It was lucky I saw it. You can see in the photos how well the snake is camouflaged against the ground. Had it simply been sunning, it would have been easy to just step on it by accident.

We spent some extra time after the trail driving along the road through the park, continuing to enjoy the pinnacles, hoodoos, balanced rocks, and columns, even giving some of them names such as “Bird Rock,”  “Flying Seal,” “Earless Rabbit,” or “Magic Turtle”. Can you tell which is which?

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After we left the park we drove back to Willcox to rejoin Highway 10. Along the way we saw a sign that said “BIRDERS” with an arrow to the Willcox Wastewater Treatment Plant. Well, really just a large pond. But, being that “birders” seemed to apply to us, we took the dusty road to the water, where we found all types of waterfowl. Though there was nothing spectacular about the species or the numbers, it’s always nice to have a place appreciate the value of birding to its economy.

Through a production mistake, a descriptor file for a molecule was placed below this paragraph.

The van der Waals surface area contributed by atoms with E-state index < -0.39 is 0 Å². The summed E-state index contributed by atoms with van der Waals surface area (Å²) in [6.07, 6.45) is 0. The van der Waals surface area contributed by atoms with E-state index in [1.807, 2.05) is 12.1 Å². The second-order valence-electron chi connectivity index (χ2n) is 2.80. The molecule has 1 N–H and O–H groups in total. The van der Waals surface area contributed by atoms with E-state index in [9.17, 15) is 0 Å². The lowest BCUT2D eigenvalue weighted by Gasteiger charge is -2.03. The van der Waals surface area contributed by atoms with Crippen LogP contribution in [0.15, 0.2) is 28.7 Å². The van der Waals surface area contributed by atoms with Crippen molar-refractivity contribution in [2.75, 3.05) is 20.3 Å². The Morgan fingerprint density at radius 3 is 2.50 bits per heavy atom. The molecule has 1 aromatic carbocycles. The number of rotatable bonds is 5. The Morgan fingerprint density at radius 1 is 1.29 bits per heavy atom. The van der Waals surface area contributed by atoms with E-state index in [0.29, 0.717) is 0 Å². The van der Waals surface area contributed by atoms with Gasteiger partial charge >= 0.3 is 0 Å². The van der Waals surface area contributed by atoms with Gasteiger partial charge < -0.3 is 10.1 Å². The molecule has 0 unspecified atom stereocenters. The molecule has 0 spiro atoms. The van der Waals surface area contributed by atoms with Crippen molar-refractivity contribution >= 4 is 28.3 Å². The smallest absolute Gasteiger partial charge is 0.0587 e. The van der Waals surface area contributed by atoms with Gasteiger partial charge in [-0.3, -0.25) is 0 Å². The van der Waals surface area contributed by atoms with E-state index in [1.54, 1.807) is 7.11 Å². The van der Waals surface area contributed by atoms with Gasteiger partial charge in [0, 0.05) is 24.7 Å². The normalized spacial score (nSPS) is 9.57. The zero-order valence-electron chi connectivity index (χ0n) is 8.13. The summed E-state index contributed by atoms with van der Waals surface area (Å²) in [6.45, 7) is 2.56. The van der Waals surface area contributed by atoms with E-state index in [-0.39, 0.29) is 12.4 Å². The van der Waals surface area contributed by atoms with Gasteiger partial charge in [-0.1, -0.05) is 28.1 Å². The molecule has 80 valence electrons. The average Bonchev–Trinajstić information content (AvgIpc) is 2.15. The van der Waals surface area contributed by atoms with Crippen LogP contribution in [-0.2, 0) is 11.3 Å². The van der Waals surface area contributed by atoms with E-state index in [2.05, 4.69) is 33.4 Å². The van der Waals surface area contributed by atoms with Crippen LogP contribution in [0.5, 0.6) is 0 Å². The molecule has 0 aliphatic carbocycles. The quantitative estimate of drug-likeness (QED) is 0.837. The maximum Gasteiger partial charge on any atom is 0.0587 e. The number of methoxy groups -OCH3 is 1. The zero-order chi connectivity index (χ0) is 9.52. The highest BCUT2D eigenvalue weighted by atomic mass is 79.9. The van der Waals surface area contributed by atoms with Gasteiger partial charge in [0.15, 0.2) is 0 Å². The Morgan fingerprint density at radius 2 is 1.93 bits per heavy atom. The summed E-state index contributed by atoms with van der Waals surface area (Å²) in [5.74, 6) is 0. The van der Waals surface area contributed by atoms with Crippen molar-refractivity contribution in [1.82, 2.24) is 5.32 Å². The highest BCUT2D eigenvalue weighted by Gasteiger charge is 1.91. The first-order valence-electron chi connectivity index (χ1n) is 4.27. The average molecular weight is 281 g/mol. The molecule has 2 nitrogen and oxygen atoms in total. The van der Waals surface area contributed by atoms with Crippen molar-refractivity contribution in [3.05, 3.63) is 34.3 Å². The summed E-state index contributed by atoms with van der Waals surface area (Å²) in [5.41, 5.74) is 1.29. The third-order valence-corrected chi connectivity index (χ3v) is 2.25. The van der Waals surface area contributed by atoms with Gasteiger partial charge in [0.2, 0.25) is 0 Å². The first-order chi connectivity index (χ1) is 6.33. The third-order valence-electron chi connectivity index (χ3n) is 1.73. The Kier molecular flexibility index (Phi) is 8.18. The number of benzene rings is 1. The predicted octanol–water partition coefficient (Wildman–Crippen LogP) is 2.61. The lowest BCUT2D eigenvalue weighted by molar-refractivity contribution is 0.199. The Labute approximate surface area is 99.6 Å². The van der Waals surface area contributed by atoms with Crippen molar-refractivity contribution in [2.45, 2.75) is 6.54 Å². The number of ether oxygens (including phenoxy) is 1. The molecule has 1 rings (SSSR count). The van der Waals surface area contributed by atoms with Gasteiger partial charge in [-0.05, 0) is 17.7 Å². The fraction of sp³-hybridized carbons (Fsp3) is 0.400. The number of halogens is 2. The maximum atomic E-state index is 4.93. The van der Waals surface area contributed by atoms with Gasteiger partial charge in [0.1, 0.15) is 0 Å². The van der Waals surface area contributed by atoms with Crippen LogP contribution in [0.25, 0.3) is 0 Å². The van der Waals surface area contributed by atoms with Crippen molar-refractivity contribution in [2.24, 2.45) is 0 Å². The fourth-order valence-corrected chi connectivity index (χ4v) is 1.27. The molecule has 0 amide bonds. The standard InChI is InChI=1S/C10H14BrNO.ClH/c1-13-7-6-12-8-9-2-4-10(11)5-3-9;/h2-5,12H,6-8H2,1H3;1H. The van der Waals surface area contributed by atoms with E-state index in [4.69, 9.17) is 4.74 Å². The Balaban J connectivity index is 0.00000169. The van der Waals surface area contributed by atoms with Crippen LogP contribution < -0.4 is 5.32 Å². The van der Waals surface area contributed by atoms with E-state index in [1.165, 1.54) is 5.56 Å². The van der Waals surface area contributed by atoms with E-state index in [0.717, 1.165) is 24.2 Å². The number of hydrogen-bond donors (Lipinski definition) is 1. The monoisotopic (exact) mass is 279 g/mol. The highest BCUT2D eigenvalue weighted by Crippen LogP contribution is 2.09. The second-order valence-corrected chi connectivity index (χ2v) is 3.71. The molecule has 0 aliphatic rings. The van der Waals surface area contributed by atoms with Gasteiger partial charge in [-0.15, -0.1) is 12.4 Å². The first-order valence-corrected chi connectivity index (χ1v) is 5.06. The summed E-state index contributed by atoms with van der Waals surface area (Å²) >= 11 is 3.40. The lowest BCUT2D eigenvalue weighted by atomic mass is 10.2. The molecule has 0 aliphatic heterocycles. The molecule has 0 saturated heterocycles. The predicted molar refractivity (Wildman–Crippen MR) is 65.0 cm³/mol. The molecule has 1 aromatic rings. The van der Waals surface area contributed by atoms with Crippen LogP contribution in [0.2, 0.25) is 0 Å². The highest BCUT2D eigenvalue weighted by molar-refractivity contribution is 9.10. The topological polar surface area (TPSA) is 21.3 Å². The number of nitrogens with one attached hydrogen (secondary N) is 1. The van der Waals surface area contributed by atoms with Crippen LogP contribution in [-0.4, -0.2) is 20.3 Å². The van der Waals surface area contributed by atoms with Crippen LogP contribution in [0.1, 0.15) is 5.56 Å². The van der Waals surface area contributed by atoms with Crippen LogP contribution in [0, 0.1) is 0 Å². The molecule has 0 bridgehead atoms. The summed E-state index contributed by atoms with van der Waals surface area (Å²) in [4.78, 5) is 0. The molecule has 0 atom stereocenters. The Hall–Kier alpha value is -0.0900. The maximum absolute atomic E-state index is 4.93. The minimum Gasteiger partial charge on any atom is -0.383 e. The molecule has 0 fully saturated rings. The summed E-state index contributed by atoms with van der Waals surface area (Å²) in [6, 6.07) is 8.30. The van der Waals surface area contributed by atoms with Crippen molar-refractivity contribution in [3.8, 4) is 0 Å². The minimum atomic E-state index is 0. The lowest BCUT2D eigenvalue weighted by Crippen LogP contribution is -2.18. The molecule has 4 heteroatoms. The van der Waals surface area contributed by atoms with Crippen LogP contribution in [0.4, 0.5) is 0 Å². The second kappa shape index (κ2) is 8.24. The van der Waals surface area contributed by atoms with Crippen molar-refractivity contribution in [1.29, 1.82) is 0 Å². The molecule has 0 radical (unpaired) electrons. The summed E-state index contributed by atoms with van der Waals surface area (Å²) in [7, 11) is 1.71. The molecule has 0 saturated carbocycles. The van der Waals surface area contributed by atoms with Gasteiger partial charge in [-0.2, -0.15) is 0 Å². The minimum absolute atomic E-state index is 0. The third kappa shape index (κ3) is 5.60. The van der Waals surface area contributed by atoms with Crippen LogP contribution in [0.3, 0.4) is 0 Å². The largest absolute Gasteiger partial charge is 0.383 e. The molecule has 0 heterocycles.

On the way out of the Treatment Plant, we came across a nicely perched Northern Harrier. Avi tried to get a photo with the bright light against the screen of our camera (a good reason to try and get one with a rangefinder). This is all he managed. But I happen to love the photo anyway. I didn’t even bother cropping it, since it captures a moment in time perfectly.


We grabbed a late lunch at Big Tex, a local BBQ joint located in an old red railroad car. Not fast food, but good food!

We spent the rest of the day driving to Van Horn, TX (yet again) to put us in position to hit Big Bend National Park the next day.